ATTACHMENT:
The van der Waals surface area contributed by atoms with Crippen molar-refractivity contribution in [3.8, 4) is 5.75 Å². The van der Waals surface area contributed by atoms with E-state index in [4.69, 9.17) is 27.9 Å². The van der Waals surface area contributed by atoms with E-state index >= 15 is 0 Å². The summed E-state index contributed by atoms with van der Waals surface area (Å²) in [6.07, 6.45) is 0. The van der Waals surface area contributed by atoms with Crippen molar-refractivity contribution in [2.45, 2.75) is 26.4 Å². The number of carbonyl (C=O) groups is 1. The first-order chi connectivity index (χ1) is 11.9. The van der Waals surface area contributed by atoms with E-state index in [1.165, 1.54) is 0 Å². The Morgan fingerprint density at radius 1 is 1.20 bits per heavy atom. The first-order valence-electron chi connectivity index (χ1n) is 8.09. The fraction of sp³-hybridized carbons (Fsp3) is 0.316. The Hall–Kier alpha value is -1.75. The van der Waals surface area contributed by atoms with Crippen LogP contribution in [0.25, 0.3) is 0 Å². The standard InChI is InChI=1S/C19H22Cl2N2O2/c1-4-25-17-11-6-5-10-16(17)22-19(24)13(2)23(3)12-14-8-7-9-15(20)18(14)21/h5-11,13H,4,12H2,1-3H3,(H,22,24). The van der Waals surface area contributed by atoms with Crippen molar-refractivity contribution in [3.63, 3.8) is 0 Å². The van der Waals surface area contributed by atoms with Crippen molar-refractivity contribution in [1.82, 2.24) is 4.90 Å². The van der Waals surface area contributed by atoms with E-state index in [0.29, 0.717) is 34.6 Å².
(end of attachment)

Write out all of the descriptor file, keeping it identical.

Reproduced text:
The van der Waals surface area contributed by atoms with Crippen molar-refractivity contribution in [3.8, 4) is 5.75 Å². The van der Waals surface area contributed by atoms with E-state index in [4.69, 9.17) is 27.9 Å². The van der Waals surface area contributed by atoms with E-state index >= 15 is 0 Å². The summed E-state index contributed by atoms with van der Waals surface area (Å²) in [6.07, 6.45) is 0. The van der Waals surface area contributed by atoms with Crippen molar-refractivity contribution in [2.45, 2.75) is 26.4 Å². The number of carbonyl (C=O) groups is 1. The first-order chi connectivity index (χ1) is 11.9. The van der Waals surface area contributed by atoms with E-state index in [1.165, 1.54) is 0 Å². The Morgan fingerprint density at radius 1 is 1.20 bits per heavy atom. The first-order valence-electron chi connectivity index (χ1n) is 8.09. The fraction of sp³-hybridized carbons (Fsp3) is 0.316. The Hall–Kier alpha value is -1.75. The van der Waals surface area contributed by atoms with Crippen LogP contribution in [0.25, 0.3) is 0 Å². The standard InChI is InChI=1S/C19H22Cl2N2O2/c1-4-25-17-11-6-5-10-16(17)22-19(24)13(2)23(3)12-14-8-7-9-15(20)18(14)21/h5-11,13H,4,12H2,1-3H3,(H,22,24). The van der Waals surface area contributed by atoms with Crippen molar-refractivity contribution in [3.63, 3.8) is 0 Å². The van der Waals surface area contributed by atoms with Crippen molar-refractivity contribution in [1.82, 2.24) is 4.90 Å². The van der Waals surface area contributed by atoms with E-state index in [0.29, 0.717) is 34.6 Å².